The U.S. Census has opened offices on St. Croix and St. Thomas, as well as in each of the U.S. insular territories, in anticipation of the upcoming 2020 Census, leading Assistant Interior Secretary Doug Domenech said.
“We believe that Census’ close work with each of the territories will ensure accurate, and timely results for our fellow Americans in the territories. I look forward to robust results and encourage all to be counted in the upcoming 2020 Census,” Domenech said.
“The Census Bureau is committed to a high quality census in the island areas. The successful opening of the five island areas census offices demonstrates our commitment to ensure that the census is accurate, timely, and meaningful for the island areas,” said Jennifer Kim, assistant division chief at the Census Bureau, overseeing the 2020 island areas censuses.
The USVI’s population is likely to be lower now than it was 10 years ago, due to an economic downturn, the closure of the Hovensa refinery in 2012 and twin hurricanes in 2017.
As of April, 2010 the total population of the territory was 106,405, according to the Census. That was almost a two percent decline from the 2000 census count of 108,612.
In that census, St. Croix’s population showed the largest change, decreasing two percent to 50,601 down from 53,234 in 2000. Within St. Croix, Frederiksted decreased from 3,767 to 3,091 – a whopping 17.9 percent drop. The north central census subdistrict, encompassing Calquhoun, Glynn and points north to the seashore, declined 13.6 percent from 5,760 to 4,977.
St. Thomas actually increased by a hair less than one percent, from 51,181 to 51,634. Water Island, the north side of the island, and the eastern and western parts of the island all saw growth, while Tutu and Charlotte Amalie saw declines.
St. John decreased by 27 residents, from 4,197 in 2000 to 4,170 as of April 2010.
While there will not be an accurate count until the census is complete, some measures suggest a sharp drop is likely. For instance, public school enrollment has dropped by a third over that time. For 2018-2019, enrollment was 10,718 students; down 150 from the year before. Enrollment was 13,194 in 2016-2017. In the 2010-2011 school year, V.I. public school enrollment was 15,747. V.I. schools have seen a 32 percent, 5,029 student decrease in enrollment since the last census.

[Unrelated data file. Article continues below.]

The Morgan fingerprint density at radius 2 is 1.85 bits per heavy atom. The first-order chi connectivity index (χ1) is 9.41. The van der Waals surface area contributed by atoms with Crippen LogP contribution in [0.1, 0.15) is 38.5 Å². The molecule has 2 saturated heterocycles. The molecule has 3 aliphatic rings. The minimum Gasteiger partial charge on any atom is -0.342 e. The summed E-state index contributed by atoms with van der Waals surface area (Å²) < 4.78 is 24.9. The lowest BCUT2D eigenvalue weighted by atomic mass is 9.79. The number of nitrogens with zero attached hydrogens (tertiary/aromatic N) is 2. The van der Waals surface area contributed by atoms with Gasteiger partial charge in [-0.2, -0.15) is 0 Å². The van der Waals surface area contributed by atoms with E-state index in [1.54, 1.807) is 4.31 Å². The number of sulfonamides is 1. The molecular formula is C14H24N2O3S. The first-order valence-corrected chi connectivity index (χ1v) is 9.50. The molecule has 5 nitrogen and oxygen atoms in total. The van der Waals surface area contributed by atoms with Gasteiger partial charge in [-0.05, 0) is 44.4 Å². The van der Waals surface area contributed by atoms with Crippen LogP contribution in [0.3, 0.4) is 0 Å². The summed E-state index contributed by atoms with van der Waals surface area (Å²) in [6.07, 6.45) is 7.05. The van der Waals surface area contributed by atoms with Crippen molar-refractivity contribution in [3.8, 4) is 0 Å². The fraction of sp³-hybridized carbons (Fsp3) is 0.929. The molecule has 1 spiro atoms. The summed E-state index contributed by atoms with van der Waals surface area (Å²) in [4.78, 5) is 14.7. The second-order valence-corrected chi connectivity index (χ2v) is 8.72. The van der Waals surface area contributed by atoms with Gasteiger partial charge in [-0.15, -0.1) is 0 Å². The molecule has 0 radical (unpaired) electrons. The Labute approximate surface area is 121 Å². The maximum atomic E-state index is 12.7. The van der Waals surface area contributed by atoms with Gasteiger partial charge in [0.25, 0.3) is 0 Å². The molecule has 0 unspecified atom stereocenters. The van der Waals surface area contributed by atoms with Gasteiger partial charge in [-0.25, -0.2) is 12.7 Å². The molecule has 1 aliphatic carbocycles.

The U.S. Constitution mandates the government take an accurate “enumeration” of the country’s population every ten years. The 14th Amendment to the Constitution directs that census be done by “counting the whole number of persons in each State… excluding Indians not taxed.”
In states, it helps apportion representation in Congress. In states and territories it also plays a role in the allocation of federal resources.
The geographic scope of the decennial census is specified in Title 13 U.S.C., Section 191 as covering the 50 states, the District of Columbia, Puerto Rico, the Commonwealth of the Northern Mariana Islands, Guam, the U.S. Virgin Islands, and “as may be determined by the Secretary, such other possessions and areas over which the United States exercises jurisdiction, control, or sovereignty.” Operating under the latter authority of the Secretary, Census included an office for American Samoa.
According to the Interior Department, Census has worked closely with each of the territory governments to finalize the content of the questions and to provide the maximum public utility with minimum individual burden. The 2020 Census subjects were submitted to Congress in March 2017 and the 2020 Census questions were submitted to Congress in March 2018 with correspondences sent to the Congressional delegates of each territory. A question about citizenship was proposed by Republicans and initially put into the census questionnaire by the administration of President Donald Trump. A federal appellate court shot down the question for the primary census earlier this year but the question will be on a small subset of specialized questionnaires, for statistical use only.
The Census will start outreach to encourage participation in each territory early next year. Their website is here.
The V.I. offices are:
St. Croix (Census Advisor: Tomas Encarnacion)
Plot No. 35 & 35A Castle Coakley
Building No. 1, 2nd Floor East
Christiansted, USVI, 00820
St. Thomas (Census Advisor: Daniel Doyle)
8666 Lindberg Bay, 2nd Floor
St. Thomas, USVI, 00802
Original Source: https://stjohnsource.com/2019/11/28/usvi-population-likely-lower-as-2020-census-ramps-up/